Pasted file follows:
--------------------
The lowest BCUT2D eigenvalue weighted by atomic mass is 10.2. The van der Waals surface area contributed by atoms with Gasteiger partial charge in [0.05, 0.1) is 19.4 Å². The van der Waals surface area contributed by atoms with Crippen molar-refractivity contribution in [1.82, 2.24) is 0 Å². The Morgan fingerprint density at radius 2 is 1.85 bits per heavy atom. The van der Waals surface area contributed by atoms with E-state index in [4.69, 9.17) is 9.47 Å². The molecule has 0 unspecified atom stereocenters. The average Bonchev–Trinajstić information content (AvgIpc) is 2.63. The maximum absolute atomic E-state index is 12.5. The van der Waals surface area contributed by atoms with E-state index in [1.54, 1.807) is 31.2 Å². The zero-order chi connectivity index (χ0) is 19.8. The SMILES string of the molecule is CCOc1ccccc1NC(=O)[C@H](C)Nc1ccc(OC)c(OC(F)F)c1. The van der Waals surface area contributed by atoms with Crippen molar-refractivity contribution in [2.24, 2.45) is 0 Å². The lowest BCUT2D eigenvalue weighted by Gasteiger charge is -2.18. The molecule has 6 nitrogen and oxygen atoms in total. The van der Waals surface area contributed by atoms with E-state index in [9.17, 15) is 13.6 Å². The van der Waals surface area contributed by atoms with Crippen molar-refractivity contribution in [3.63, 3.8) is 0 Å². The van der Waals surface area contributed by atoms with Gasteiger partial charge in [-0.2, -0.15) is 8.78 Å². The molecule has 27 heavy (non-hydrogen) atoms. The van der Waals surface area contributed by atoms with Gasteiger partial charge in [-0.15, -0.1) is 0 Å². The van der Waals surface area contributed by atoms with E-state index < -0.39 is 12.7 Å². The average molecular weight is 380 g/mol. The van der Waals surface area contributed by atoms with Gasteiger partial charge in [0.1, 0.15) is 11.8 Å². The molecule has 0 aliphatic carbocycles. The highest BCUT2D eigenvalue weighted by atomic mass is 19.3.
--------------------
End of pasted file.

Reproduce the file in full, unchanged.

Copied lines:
The lowest BCUT2D eigenvalue weighted by atomic mass is 10.2. The van der Waals surface area contributed by atoms with Gasteiger partial charge in [0.05, 0.1) is 19.4 Å². The van der Waals surface area contributed by atoms with Crippen molar-refractivity contribution in [1.82, 2.24) is 0 Å². The Morgan fingerprint density at radius 2 is 1.85 bits per heavy atom. The van der Waals surface area contributed by atoms with E-state index in [4.69, 9.17) is 9.47 Å². The molecule has 0 unspecified atom stereocenters. The average Bonchev–Trinajstić information content (AvgIpc) is 2.63. The maximum absolute atomic E-state index is 12.5. The van der Waals surface area contributed by atoms with E-state index in [1.54, 1.807) is 31.2 Å². The zero-order chi connectivity index (χ0) is 19.8. The SMILES string of the molecule is CCOc1ccccc1NC(=O)[C@H](C)Nc1ccc(OC)c(OC(F)F)c1. The van der Waals surface area contributed by atoms with Crippen molar-refractivity contribution in [2.24, 2.45) is 0 Å². The lowest BCUT2D eigenvalue weighted by Gasteiger charge is -2.18. The molecule has 6 nitrogen and oxygen atoms in total. The van der Waals surface area contributed by atoms with E-state index in [9.17, 15) is 13.6 Å². The van der Waals surface area contributed by atoms with Crippen molar-refractivity contribution in [3.63, 3.8) is 0 Å². The van der Waals surface area contributed by atoms with Gasteiger partial charge in [-0.2, -0.15) is 8.78 Å². The molecule has 27 heavy (non-hydrogen) atoms. The van der Waals surface area contributed by atoms with Gasteiger partial charge in [-0.15, -0.1) is 0 Å². The van der Waals surface area contributed by atoms with E-state index < -0.39 is 12.7 Å². The average molecular weight is 380 g/mol. The van der Waals surface area contributed by atoms with Gasteiger partial charge in [0.1, 0.15) is 11.8 Å². The molecule has 0 aliphatic carbocycles. The highest BCUT2D eigenvalue weighted by atomic mass is 19.3.